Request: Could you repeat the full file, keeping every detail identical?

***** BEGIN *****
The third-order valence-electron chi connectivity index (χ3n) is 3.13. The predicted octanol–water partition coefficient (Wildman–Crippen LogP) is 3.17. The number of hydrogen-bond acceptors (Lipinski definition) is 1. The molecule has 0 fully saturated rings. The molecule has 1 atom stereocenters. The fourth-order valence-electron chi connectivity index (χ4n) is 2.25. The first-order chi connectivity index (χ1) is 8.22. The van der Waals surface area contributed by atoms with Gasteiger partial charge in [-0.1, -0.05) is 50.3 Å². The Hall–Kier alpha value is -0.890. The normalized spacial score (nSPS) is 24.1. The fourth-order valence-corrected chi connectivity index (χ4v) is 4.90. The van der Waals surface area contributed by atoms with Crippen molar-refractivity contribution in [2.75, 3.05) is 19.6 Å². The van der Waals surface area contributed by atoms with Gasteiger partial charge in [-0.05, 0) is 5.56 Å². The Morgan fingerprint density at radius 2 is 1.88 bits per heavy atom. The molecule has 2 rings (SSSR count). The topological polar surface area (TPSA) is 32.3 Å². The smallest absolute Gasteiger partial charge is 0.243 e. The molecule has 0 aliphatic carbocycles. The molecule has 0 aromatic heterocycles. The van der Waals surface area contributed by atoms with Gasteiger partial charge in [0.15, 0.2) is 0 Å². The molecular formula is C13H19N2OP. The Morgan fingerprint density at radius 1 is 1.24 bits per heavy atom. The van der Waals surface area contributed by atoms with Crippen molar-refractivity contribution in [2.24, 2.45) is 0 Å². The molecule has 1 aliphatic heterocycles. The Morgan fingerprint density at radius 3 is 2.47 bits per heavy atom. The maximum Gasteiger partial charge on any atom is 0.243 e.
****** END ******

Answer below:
The third-order valence-electron chi connectivity index (χ3n) is 3.13. The predicted octanol–water partition coefficient (Wildman–Crippen LogP) is 3.17. The number of hydrogen-bond acceptors (Lipinski definition) is 1. The molecule has 0 fully saturated rings. The molecule has 1 atom stereocenters. The fourth-order valence-electron chi connectivity index (χ4n) is 2.25. The first-order chi connectivity index (χ1) is 8.22. The van der Waals surface area contributed by atoms with Gasteiger partial charge in [-0.1, -0.05) is 50.3 Å². The Hall–Kier alpha value is -0.890. The normalized spacial score (nSPS) is 24.1. The fourth-order valence-corrected chi connectivity index (χ4v) is 4.90. The van der Waals surface area contributed by atoms with Crippen molar-refractivity contribution in [2.75, 3.05) is 19.6 Å². The van der Waals surface area contributed by atoms with Gasteiger partial charge in [-0.05, 0) is 5.56 Å². The Morgan fingerprint density at radius 2 is 1.88 bits per heavy atom. The molecule has 2 rings (SSSR count). The topological polar surface area (TPSA) is 32.3 Å². The smallest absolute Gasteiger partial charge is 0.243 e. The molecule has 0 aliphatic carbocycles. The molecule has 0 aromatic heterocycles. The van der Waals surface area contributed by atoms with Gasteiger partial charge in [0.15, 0.2) is 0 Å². The molecular formula is C13H19N2OP. The Morgan fingerprint density at radius 1 is 1.24 bits per heavy atom. The van der Waals surface area contributed by atoms with Crippen molar-refractivity contribution in [2.24, 2.45) is 0 Å². The molecule has 1 aliphatic heterocycles. The Morgan fingerprint density at radius 3 is 2.47 bits per heavy atom. The maximum Gasteiger partial charge on any atom is 0.243 e.